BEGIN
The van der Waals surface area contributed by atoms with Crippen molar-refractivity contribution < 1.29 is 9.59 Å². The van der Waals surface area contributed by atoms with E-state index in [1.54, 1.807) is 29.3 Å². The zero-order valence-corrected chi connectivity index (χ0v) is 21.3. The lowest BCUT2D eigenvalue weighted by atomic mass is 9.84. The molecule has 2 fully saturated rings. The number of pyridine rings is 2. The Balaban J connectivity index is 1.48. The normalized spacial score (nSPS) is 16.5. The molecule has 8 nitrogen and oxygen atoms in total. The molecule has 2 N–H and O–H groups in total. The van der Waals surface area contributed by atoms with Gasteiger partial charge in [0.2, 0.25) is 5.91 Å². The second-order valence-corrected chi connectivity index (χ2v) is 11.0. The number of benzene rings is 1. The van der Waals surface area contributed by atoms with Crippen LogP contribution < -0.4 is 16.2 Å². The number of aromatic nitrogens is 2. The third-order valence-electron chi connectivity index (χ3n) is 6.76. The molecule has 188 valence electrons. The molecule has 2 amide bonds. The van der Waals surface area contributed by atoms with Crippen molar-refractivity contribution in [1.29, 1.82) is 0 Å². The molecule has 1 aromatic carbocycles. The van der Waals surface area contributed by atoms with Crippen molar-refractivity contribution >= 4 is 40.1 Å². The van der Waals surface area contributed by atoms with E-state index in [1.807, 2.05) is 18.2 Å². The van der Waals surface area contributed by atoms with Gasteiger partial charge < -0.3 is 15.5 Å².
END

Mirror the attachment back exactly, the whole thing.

The van der Waals surface area contributed by atoms with Crippen molar-refractivity contribution < 1.29 is 9.59 Å². The van der Waals surface area contributed by atoms with E-state index in [1.54, 1.807) is 29.3 Å². The zero-order valence-corrected chi connectivity index (χ0v) is 21.3. The lowest BCUT2D eigenvalue weighted by atomic mass is 9.84. The molecule has 2 fully saturated rings. The number of pyridine rings is 2. The Balaban J connectivity index is 1.48. The normalized spacial score (nSPS) is 16.5. The molecule has 8 nitrogen and oxygen atoms in total. The molecule has 2 N–H and O–H groups in total. The van der Waals surface area contributed by atoms with Gasteiger partial charge in [0.2, 0.25) is 5.91 Å². The second-order valence-corrected chi connectivity index (χ2v) is 11.0. The number of benzene rings is 1. The van der Waals surface area contributed by atoms with Crippen LogP contribution < -0.4 is 16.2 Å². The number of aromatic nitrogens is 2. The third-order valence-electron chi connectivity index (χ3n) is 6.76. The molecule has 188 valence electrons. The molecule has 2 amide bonds. The van der Waals surface area contributed by atoms with Crippen molar-refractivity contribution in [1.29, 1.82) is 0 Å². The molecule has 1 aromatic carbocycles. The van der Waals surface area contributed by atoms with Crippen molar-refractivity contribution >= 4 is 40.1 Å². The van der Waals surface area contributed by atoms with E-state index in [1.807, 2.05) is 18.2 Å². The van der Waals surface area contributed by atoms with Gasteiger partial charge < -0.3 is 15.5 Å².